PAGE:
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Kashmir - Cooking and Food Edit
Overview of Kashmiri Cuisine HistoryEdit
Being influenced by its neighbors, Kashmir has the best of both sides. In addition what it originally had as its own Kasmiri cuisine, Kashmir also has contributions from the East (India) and the West (Pakistan). Prior to partition, Kashmir also had a great deal of influence in its cuisine. However, there is a slight difference in the meals consumed in the Indian territory and those that are independent. This is because of the differences in beliefs. The Kashmiries Muslims will not have pork as part of the meat consumed in their cuisine. Other than that, every other conventionally consumed meat in Asia is consumed. This includes beef, mutton, chicken and fish. Aside from these foods that must be present in nearly all their meals, rice is another important one. In fact, rice is the Kashmiri staple diet.
Kashmiri cuisine indeed dates back to the 1500s when Timur invaded India. Also, the cuisine had undergone major changes when migrant workers such as architects, calligraphers, woodcarvers, weavers and cooks from Samarkand entered Kashmir. Their descendents are the Wazas, and this is why they are so good at preparing wazawan. The wazawan is a formal banquet in Kashmir cuisine.
In wazawn, there are some very important components, but these are not limited to this cuisine. They are also served as regular meals in other functions. However, the major components of wazawn today are methi korma, seekh kababs, tabak maaz, safed murg, zafrani murg, and curd and chutney. In addition these small meals that are served at the start of the wazawan, there are the important ones as well. These include Rista, Daniwal Korma, Aab Gosht, Rogan Josh, Tabak Maaz, Marchwangan Korma and Gushtaba, which is served at the end of the meal in Kashmiri cuisine.
Kashmir has a rich culture and history that greatly influence its cuisine today. It has the advantage of having India and Pakistan on either side. The people over the years have been able to get better ideas of cooking from their neighbors as well, in spite of facing political limitations. With the influence of its neighbors as well as the keenness of those who indulge in Kashmir cuisine, it is no surprise that Kashmiri cuisine has indeed a great variety to offer its people and those who visit the area.
Kashmiri food is richly flavored with spices like cardamom, cloves, cinnamon, saffron, etc. With these types of spices, Kashmiri meals may have a simple range or one that consists of 36 parts. This refers to the popular Wazawan banquet that is prepared for big functions like weddings.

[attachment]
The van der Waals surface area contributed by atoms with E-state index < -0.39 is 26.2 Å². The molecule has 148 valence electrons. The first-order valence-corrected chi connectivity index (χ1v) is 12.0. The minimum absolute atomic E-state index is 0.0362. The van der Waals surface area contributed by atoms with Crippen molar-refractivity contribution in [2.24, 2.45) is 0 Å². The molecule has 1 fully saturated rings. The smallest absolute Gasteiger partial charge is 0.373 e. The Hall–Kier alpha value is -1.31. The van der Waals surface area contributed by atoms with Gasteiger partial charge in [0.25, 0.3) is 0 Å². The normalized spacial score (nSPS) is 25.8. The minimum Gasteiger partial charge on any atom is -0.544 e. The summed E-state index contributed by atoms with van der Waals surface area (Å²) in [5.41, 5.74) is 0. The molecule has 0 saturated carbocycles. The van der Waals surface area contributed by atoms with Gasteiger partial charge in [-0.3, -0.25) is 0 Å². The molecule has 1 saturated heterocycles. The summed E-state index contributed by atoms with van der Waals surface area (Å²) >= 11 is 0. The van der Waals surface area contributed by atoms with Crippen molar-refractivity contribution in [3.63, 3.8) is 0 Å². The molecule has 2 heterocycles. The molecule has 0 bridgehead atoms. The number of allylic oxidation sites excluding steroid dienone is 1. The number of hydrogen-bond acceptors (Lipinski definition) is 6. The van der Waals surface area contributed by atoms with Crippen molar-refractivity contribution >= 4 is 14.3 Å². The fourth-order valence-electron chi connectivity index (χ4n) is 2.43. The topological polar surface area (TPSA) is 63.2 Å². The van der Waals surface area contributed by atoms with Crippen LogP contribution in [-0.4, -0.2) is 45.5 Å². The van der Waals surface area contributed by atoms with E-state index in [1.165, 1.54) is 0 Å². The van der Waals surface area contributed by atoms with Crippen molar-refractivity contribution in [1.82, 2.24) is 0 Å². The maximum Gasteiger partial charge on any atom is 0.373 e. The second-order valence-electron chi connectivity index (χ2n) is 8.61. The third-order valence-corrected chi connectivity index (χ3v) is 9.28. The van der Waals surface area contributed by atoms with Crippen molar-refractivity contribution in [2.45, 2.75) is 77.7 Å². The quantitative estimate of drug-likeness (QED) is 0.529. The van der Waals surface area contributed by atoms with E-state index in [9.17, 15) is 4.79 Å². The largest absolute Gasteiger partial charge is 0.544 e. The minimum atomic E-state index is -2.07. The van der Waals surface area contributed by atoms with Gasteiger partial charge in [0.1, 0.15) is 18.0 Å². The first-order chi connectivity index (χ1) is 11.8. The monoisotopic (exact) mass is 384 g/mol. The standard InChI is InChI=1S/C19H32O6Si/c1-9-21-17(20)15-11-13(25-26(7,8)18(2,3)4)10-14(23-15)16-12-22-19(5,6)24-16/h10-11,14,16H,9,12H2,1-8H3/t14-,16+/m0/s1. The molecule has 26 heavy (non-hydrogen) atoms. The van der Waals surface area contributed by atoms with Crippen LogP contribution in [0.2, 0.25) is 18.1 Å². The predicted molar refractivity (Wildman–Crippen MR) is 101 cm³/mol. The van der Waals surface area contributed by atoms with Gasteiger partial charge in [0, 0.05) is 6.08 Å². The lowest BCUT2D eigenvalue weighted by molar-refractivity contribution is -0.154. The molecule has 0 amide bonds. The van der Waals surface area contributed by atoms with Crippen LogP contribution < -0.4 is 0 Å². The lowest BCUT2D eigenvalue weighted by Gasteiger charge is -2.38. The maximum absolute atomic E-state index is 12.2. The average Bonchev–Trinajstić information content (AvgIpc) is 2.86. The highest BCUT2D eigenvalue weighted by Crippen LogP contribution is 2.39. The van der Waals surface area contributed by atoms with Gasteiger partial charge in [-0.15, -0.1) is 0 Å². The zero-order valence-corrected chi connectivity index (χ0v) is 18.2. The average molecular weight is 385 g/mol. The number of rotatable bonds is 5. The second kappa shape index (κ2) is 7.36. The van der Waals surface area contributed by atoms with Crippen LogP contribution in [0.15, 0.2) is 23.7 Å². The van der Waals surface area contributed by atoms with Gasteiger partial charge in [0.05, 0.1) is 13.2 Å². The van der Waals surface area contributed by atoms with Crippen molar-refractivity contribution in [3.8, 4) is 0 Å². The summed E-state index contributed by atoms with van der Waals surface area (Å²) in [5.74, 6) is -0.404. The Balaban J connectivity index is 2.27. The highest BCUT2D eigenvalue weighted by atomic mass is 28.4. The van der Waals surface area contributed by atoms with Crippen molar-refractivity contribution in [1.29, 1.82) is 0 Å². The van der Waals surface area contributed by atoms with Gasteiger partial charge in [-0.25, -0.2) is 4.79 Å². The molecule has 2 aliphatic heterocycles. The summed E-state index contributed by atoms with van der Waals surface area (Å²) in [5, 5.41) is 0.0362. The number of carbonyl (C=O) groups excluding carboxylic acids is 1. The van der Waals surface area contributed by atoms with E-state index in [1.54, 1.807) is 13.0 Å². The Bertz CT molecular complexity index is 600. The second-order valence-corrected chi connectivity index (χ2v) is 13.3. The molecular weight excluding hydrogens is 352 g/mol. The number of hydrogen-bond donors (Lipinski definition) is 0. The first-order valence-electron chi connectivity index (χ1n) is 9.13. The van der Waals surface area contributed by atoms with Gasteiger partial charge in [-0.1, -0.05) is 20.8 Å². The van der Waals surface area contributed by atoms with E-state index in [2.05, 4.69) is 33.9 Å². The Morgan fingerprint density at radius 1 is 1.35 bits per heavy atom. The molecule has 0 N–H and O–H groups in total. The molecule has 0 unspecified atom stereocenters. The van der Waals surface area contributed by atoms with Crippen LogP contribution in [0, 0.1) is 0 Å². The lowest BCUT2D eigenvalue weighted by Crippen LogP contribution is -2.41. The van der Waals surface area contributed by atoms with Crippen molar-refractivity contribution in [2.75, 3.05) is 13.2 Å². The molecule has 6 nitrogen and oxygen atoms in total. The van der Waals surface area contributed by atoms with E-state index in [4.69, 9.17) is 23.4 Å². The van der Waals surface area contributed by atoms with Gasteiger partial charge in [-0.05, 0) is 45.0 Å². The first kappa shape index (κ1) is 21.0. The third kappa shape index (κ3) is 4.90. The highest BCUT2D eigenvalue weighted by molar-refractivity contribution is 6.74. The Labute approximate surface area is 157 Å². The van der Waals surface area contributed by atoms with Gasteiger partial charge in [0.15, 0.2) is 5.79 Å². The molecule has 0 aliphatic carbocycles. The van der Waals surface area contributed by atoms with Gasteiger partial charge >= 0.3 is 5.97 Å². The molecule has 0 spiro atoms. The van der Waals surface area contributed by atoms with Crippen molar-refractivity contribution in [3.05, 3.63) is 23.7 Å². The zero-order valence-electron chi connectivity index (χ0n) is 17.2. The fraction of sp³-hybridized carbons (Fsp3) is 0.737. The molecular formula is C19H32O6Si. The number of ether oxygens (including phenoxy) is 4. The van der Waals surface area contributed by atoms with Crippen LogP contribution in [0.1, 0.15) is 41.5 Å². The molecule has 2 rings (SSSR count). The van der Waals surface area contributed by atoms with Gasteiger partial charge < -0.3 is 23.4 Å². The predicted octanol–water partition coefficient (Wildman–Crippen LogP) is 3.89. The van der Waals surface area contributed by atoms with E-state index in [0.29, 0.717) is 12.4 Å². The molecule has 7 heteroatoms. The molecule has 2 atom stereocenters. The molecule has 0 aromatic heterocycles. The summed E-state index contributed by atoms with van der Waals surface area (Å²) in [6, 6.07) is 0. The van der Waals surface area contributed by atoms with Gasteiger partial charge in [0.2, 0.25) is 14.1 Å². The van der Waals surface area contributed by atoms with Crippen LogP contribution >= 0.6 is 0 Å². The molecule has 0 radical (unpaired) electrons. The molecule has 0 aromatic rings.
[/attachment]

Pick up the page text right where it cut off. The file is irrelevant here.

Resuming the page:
The staple diet in Kashmir is rice, which means that there are several dishes that have rice as part of them. Grainy rice is believed to be the best of the varieties here, as the quality of rice influences the outcome of any meal prepared.
In addition to rice being of great importance in Kashmiri meals, other important foods include mutton, chicken and fish. Aside from these meats, vegetables are also very important in Kashmiri cuisine. They are used along with meat to prepare some of the best combinations in Kashmiri cuisine. Some of the popular combinations include fish and lotus root, mutton and turnips, and chicken and spinach.
Aside from these dishes, you also have others, some of which may even be purely vegetarian. Some of the vegetarian dishes that are really popular include: Dama Oluv, Nadeir Yakhean, Hak (with Nadeir Ya Vangan), and Nadier Palak.
Other foods prepared in Kashmiri cuisine include Yakhni, which is a cream-colored food that is prepared from curd. In the traditional wazawan, Gushtabais is the last item to be served. These are meatballs formed from mutton, and are cooked up in gravy made from a fresh curd base.
Indian Food Glossary Edit
Finding the ingredients for an Kashmiri Recipe is not so easy when you do not know the names of the ingredients.
Take time to make a list of ingredients and the name they may be found under at the Local Markets.
- Check out the Indian Food Glossary
Add a Term to the Kashmiri Food Glossary:
Preparation Methods for Kashmiri Cooking Edit
Methods of preparing dishes are important. In Kashmiri cuisine too, the same rules apply. Kashmiries have their own means of preparing foods, and one of their important methods employed includes seasoning and marinating meat. This is an important step, and the period for marinating and seasoning depends on the type of texture and taste you want your cooked food to develop.
Many of the methods of preparation, such as marinating meat have come from India. The use of spices to season and marinate meats especially is from India. Also, the introduction of certain spices in the marinating process is important too. The use of herbs is also important in preparation.